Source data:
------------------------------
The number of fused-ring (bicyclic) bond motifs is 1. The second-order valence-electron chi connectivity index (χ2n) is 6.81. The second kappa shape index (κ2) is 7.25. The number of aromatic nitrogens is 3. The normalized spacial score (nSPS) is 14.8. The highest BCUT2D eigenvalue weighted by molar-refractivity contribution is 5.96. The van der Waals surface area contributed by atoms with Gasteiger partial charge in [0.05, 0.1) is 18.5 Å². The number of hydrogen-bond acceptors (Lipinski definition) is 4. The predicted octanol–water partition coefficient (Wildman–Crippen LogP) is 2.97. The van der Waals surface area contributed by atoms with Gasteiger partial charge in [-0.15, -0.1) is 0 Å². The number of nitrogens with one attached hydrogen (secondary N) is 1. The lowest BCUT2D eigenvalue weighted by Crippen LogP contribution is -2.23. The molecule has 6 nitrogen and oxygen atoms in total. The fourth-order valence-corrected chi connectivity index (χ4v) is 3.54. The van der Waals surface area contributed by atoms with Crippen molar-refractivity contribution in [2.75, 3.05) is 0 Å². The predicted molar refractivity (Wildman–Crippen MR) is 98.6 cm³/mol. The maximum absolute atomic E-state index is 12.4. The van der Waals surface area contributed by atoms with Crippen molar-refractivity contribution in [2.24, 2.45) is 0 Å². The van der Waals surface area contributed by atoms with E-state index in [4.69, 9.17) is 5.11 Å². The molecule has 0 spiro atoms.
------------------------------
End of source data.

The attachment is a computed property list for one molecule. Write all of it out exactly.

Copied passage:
The number of fused-ring (bicyclic) bond motifs is 1. The second-order valence-electron chi connectivity index (χ2n) is 6.81. The second kappa shape index (κ2) is 7.25. The number of aromatic nitrogens is 3. The normalized spacial score (nSPS) is 14.8. The highest BCUT2D eigenvalue weighted by molar-refractivity contribution is 5.96. The van der Waals surface area contributed by atoms with Gasteiger partial charge in [0.05, 0.1) is 18.5 Å². The number of hydrogen-bond acceptors (Lipinski definition) is 4. The predicted octanol–water partition coefficient (Wildman–Crippen LogP) is 2.97. The van der Waals surface area contributed by atoms with Gasteiger partial charge in [-0.15, -0.1) is 0 Å². The number of nitrogens with one attached hydrogen (secondary N) is 1. The lowest BCUT2D eigenvalue weighted by Crippen LogP contribution is -2.23. The molecule has 6 nitrogen and oxygen atoms in total. The fourth-order valence-corrected chi connectivity index (χ4v) is 3.54. The van der Waals surface area contributed by atoms with Crippen molar-refractivity contribution in [2.75, 3.05) is 0 Å². The predicted molar refractivity (Wildman–Crippen MR) is 98.6 cm³/mol. The maximum absolute atomic E-state index is 12.4. The van der Waals surface area contributed by atoms with Crippen molar-refractivity contribution in [2.24, 2.45) is 0 Å². The van der Waals surface area contributed by atoms with E-state index in [4.69, 9.17) is 5.11 Å². The molecule has 0 spiro atoms.